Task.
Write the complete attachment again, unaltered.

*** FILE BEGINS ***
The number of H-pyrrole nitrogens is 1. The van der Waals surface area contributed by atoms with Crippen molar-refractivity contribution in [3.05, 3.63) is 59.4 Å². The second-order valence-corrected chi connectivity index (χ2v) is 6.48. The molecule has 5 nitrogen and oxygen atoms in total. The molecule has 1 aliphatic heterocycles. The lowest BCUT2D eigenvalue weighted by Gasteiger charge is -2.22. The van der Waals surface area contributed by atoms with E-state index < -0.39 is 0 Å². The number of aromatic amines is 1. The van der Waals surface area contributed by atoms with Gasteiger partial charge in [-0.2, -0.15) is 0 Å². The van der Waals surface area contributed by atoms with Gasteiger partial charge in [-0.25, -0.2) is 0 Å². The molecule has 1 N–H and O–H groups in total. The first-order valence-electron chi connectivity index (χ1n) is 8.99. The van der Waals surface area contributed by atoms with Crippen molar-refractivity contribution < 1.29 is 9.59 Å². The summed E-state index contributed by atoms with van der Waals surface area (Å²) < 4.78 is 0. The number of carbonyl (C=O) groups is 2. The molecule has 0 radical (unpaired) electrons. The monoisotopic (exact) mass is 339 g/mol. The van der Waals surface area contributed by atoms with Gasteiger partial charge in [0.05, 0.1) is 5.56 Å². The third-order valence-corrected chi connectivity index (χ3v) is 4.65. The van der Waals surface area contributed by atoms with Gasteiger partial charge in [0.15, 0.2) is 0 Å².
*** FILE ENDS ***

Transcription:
The number of H-pyrrole nitrogens is 1. The van der Waals surface area contributed by atoms with Crippen molar-refractivity contribution in [3.05, 3.63) is 59.4 Å². The second-order valence-corrected chi connectivity index (χ2v) is 6.48. The molecule has 5 nitrogen and oxygen atoms in total. The molecule has 1 aliphatic heterocycles. The lowest BCUT2D eigenvalue weighted by Gasteiger charge is -2.22. The van der Waals surface area contributed by atoms with E-state index < -0.39 is 0 Å². The number of aromatic amines is 1. The van der Waals surface area contributed by atoms with Gasteiger partial charge in [-0.2, -0.15) is 0 Å². The van der Waals surface area contributed by atoms with Gasteiger partial charge in [-0.25, -0.2) is 0 Å². The molecule has 1 N–H and O–H groups in total. The first-order valence-electron chi connectivity index (χ1n) is 8.99. The van der Waals surface area contributed by atoms with Crippen molar-refractivity contribution < 1.29 is 9.59 Å². The summed E-state index contributed by atoms with van der Waals surface area (Å²) < 4.78 is 0. The number of carbonyl (C=O) groups is 2. The molecule has 0 radical (unpaired) electrons. The monoisotopic (exact) mass is 339 g/mol. The van der Waals surface area contributed by atoms with Gasteiger partial charge in [0.05, 0.1) is 5.56 Å². The third-order valence-corrected chi connectivity index (χ3v) is 4.65. The van der Waals surface area contributed by atoms with Gasteiger partial charge in [0.15, 0.2) is 0 Å².